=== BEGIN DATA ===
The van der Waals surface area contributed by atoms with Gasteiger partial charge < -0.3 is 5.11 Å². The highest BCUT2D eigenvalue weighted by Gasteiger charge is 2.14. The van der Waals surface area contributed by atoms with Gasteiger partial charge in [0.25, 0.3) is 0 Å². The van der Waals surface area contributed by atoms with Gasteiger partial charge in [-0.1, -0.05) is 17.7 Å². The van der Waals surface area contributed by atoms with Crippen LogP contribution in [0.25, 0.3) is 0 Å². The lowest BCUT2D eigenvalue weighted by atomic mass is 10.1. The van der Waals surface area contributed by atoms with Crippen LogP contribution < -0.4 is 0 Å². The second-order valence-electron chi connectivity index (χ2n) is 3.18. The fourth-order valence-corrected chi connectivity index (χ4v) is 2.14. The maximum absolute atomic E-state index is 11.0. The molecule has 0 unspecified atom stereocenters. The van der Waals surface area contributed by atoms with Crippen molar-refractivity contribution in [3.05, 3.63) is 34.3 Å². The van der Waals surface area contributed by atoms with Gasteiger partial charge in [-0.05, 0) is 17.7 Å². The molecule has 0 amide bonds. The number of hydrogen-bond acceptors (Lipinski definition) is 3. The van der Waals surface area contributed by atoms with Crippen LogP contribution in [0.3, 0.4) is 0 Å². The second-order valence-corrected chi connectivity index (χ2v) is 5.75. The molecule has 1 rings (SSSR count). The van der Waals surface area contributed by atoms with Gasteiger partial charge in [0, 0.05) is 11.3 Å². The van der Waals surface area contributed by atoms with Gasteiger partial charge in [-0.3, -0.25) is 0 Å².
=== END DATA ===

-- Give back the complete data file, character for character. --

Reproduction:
The van der Waals surface area contributed by atoms with Gasteiger partial charge < -0.3 is 5.11 Å². The highest BCUT2D eigenvalue weighted by Gasteiger charge is 2.14. The van der Waals surface area contributed by atoms with Gasteiger partial charge in [0.25, 0.3) is 0 Å². The van der Waals surface area contributed by atoms with Gasteiger partial charge in [-0.1, -0.05) is 17.7 Å². The van der Waals surface area contributed by atoms with Crippen LogP contribution in [0.25, 0.3) is 0 Å². The lowest BCUT2D eigenvalue weighted by atomic mass is 10.1. The van der Waals surface area contributed by atoms with Crippen LogP contribution < -0.4 is 0 Å². The second-order valence-electron chi connectivity index (χ2n) is 3.18. The fourth-order valence-corrected chi connectivity index (χ4v) is 2.14. The maximum absolute atomic E-state index is 11.0. The molecule has 0 unspecified atom stereocenters. The van der Waals surface area contributed by atoms with Crippen molar-refractivity contribution in [3.05, 3.63) is 34.3 Å². The van der Waals surface area contributed by atoms with Gasteiger partial charge in [-0.05, 0) is 17.7 Å². The molecule has 0 amide bonds. The number of hydrogen-bond acceptors (Lipinski definition) is 3. The van der Waals surface area contributed by atoms with Crippen LogP contribution in [0.3, 0.4) is 0 Å². The second-order valence-corrected chi connectivity index (χ2v) is 5.75. The molecule has 1 rings (SSSR count). The van der Waals surface area contributed by atoms with Gasteiger partial charge in [0, 0.05) is 11.3 Å². The van der Waals surface area contributed by atoms with Gasteiger partial charge in [-0.3, -0.25) is 0 Å².